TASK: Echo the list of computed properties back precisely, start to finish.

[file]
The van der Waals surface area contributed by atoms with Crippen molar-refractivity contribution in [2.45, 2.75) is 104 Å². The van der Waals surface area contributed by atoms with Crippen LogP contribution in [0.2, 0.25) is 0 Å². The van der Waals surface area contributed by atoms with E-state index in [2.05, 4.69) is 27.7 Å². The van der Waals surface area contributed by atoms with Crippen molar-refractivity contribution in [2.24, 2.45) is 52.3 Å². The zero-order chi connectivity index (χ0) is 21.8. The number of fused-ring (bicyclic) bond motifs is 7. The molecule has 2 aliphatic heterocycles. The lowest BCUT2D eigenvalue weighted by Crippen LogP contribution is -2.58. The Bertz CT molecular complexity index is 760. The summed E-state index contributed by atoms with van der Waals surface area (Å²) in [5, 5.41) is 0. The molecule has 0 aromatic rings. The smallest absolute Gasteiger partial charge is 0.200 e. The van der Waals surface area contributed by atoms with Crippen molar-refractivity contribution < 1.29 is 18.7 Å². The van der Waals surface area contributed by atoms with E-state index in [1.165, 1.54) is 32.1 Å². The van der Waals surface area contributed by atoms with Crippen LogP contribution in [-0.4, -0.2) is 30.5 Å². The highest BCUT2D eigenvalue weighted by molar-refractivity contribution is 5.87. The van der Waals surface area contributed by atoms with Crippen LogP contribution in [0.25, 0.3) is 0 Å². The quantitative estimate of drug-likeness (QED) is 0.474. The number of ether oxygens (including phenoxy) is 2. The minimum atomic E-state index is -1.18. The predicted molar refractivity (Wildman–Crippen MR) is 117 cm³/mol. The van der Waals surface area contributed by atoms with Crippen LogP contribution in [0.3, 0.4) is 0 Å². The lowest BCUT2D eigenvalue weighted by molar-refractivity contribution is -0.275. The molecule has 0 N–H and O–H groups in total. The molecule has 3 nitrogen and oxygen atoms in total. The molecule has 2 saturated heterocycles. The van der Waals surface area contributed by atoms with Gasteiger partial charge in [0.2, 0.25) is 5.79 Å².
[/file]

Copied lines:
The van der Waals surface area contributed by atoms with Crippen molar-refractivity contribution in [2.45, 2.75) is 104 Å². The van der Waals surface area contributed by atoms with Crippen LogP contribution in [0.2, 0.25) is 0 Å². The van der Waals surface area contributed by atoms with E-state index in [2.05, 4.69) is 27.7 Å². The van der Waals surface area contributed by atoms with Crippen molar-refractivity contribution in [2.24, 2.45) is 52.3 Å². The zero-order chi connectivity index (χ0) is 21.8. The number of fused-ring (bicyclic) bond motifs is 7. The molecule has 2 aliphatic heterocycles. The lowest BCUT2D eigenvalue weighted by Crippen LogP contribution is -2.58. The Bertz CT molecular complexity index is 760. The summed E-state index contributed by atoms with van der Waals surface area (Å²) in [5, 5.41) is 0. The molecule has 0 aromatic rings. The smallest absolute Gasteiger partial charge is 0.200 e. The van der Waals surface area contributed by atoms with Crippen molar-refractivity contribution < 1.29 is 18.7 Å². The van der Waals surface area contributed by atoms with E-state index in [1.165, 1.54) is 32.1 Å². The van der Waals surface area contributed by atoms with Crippen LogP contribution in [-0.4, -0.2) is 30.5 Å². The highest BCUT2D eigenvalue weighted by molar-refractivity contribution is 5.87. The van der Waals surface area contributed by atoms with Crippen LogP contribution in [0.25, 0.3) is 0 Å². The quantitative estimate of drug-likeness (QED) is 0.474. The number of ether oxygens (including phenoxy) is 2. The minimum atomic E-state index is -1.18. The predicted molar refractivity (Wildman–Crippen MR) is 117 cm³/mol. The van der Waals surface area contributed by atoms with Crippen LogP contribution in [0.3, 0.4) is 0 Å². The lowest BCUT2D eigenvalue weighted by molar-refractivity contribution is -0.275. The molecule has 0 N–H and O–H groups in total. The molecule has 3 nitrogen and oxygen atoms in total. The molecule has 2 saturated heterocycles. The van der Waals surface area contributed by atoms with Gasteiger partial charge in [0.2, 0.25) is 5.79 Å².